Important Tips for Leaving a Job
Losing a good employee can be disruptive to a business. No matter what has prompted you to leave a company, make a professional transition from one job to another – it’s important for your career in the long run. The damage you can cause by going on a tirade when you quit easily outweighs the short-term satisfaction. Here are some tips for properly leaving your job and maintaining good relationships with former bosses and co-workers:
- Even if you don’t like your boss, don’t say anything negative before leaving. Prospective employers might know people at your old company and catch wind of it, whether or not you include your former job on your resume.
- Don’t make negative comments about your former employer on any social media platforms. Your scathing comments could very well reach his or her eyes or ears. Some prospective employers visit your Facebook page as part of a background check. They don’t want to hire a bitter person. Besides, they’ll be concerned you’ll do the same thing to them if you leave the company.
- Before you leave the company, don’t brag to co-workers about your new job. Focus on what you’ll miss by leaving and what you’ve gained from your time with the company.
- Refrain from calling or hanging out with former employees for a while because the conversation could turn negative. However, stay in contact because they can be valuable networking resources.
- Don’t take anything from the office that doesn’t belong to you. Employers notice theft. You want your former boss to praise you if he gets a call from a prospective employer. You don’t want him or her to mention you stole an antique desk!
- Try to give your employer two weeks notice. Five minutes isn’t enough! If you have to immediately begin the new job, offer to come in on a weekend to finish a project or help train a new employee.
- Show that you’re concerned about the company. Before quitting, prepare a memo detailing the status of all your unfinished projects and include instructions for completion. Prepare useful notes for your replacement. Be available to answer questions that may arise after you leave.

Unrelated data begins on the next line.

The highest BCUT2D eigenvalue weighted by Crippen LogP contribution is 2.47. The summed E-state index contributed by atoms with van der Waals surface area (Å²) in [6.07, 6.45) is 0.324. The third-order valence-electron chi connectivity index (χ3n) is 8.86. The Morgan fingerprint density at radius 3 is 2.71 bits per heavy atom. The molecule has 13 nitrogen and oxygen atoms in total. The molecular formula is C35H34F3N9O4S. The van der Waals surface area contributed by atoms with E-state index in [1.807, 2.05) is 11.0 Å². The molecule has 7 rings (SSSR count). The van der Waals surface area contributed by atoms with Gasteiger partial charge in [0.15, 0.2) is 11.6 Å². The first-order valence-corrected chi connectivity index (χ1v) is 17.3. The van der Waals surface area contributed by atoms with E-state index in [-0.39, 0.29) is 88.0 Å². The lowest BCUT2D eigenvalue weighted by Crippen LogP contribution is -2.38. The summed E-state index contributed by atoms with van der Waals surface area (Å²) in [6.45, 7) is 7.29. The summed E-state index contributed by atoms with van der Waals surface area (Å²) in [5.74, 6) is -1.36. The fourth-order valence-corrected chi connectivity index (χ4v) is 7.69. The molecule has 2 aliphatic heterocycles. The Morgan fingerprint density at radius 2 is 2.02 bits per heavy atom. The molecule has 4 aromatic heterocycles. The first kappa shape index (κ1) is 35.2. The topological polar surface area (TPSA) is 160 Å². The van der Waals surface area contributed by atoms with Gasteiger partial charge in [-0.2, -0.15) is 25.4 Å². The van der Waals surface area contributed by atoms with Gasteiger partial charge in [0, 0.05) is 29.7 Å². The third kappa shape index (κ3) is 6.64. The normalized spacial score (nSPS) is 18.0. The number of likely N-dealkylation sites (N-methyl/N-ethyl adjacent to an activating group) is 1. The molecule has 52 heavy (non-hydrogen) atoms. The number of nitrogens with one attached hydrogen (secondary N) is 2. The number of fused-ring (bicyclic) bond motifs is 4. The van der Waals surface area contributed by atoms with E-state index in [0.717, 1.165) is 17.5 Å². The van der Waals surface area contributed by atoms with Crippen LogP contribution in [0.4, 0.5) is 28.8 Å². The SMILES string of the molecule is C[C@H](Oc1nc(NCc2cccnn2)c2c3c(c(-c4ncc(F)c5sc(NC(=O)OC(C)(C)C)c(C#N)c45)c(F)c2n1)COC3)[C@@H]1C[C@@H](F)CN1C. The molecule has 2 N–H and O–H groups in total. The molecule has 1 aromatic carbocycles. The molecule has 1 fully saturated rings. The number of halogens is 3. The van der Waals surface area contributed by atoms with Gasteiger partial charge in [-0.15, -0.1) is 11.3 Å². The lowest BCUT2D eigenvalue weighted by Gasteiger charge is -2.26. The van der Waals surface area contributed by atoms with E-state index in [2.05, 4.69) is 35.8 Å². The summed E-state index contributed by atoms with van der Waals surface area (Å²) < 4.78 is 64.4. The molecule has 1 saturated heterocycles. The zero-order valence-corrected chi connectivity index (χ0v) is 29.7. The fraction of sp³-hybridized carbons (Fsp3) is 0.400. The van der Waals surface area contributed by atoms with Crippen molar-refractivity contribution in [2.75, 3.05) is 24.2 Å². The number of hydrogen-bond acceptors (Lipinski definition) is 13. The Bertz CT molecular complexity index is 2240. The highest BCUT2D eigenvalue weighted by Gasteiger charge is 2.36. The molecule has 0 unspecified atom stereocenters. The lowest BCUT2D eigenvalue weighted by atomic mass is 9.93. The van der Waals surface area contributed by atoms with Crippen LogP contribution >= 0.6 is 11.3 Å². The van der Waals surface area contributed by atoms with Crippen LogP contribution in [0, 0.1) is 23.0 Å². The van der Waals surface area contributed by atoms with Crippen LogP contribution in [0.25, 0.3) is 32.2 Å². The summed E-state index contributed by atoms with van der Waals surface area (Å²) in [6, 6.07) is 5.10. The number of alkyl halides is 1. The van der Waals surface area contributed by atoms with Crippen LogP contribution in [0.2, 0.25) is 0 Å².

- Show some gratitude to your former employer for the time you spent with the company. Let your boss know you enjoyed working for him or her and mention some positive experiences you had.
- Stay in touch with your former boss, because he or she may be able to help you later on. If you find yourself looking for a job in the future, your old boss may have some contacts that will help. If things don’t work out at the new company, you may be able to go back to work for the old one.
- Don’t search for a new job on company time. Don’t make phone calls or send email from your work account. Some companies track this information, and it’s not ethical way to spend your time at work.
- If you’ve left the company to start a business, former employers and co-workers may send you some clients. Keep good relationships with them.
- If you leave the company on good terms, you won’t have to avoid co-workers if you see them in public.
- Show your boss and co-workers you have integrity by working hard until the day you leave. Don’t take the attitude that it doesn’t matter what you do after you give notice. It will create resentment among co-workers. So don’t sing Puccini arias in your office all day long!
There’s much to be gained by leaving your job in a professional manner. It might be tempting to quit the wrong way, but it could come back to hurt you in the long run.